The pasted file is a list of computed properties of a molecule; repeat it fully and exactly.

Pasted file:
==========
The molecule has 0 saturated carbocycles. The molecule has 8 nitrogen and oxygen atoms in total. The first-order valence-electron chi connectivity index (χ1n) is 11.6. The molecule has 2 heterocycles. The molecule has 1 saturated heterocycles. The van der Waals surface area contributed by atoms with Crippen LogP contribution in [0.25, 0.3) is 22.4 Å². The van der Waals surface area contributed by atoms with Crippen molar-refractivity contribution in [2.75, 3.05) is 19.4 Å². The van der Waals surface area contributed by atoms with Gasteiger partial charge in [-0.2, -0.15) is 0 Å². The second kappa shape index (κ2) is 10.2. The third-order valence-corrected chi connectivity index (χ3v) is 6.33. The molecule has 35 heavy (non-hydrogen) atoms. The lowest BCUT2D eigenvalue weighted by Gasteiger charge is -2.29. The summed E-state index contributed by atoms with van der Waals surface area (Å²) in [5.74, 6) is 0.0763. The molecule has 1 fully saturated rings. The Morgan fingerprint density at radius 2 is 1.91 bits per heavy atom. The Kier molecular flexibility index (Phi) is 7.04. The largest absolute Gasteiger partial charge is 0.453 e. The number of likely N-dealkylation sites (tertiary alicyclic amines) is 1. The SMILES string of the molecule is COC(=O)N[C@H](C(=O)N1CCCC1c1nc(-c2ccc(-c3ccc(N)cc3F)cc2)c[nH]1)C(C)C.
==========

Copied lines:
The molecule has 0 saturated carbocycles. The molecule has 8 nitrogen and oxygen atoms in total. The first-order valence-electron chi connectivity index (χ1n) is 11.6. The molecule has 2 heterocycles. The molecule has 1 saturated heterocycles. The van der Waals surface area contributed by atoms with Crippen LogP contribution in [0.25, 0.3) is 22.4 Å². The van der Waals surface area contributed by atoms with Crippen molar-refractivity contribution in [2.75, 3.05) is 19.4 Å². The van der Waals surface area contributed by atoms with Gasteiger partial charge in [-0.2, -0.15) is 0 Å². The second kappa shape index (κ2) is 10.2. The third-order valence-corrected chi connectivity index (χ3v) is 6.33. The molecule has 35 heavy (non-hydrogen) atoms. The lowest BCUT2D eigenvalue weighted by Gasteiger charge is -2.29. The summed E-state index contributed by atoms with van der Waals surface area (Å²) in [5.74, 6) is 0.0763. The molecule has 1 fully saturated rings. The Morgan fingerprint density at radius 2 is 1.91 bits per heavy atom. The Kier molecular flexibility index (Phi) is 7.04. The largest absolute Gasteiger partial charge is 0.453 e. The number of likely N-dealkylation sites (tertiary alicyclic amines) is 1. The SMILES string of the molecule is COC(=O)N[C@H](C(=O)N1CCCC1c1nc(-c2ccc(-c3ccc(N)cc3F)cc2)c[nH]1)C(C)C.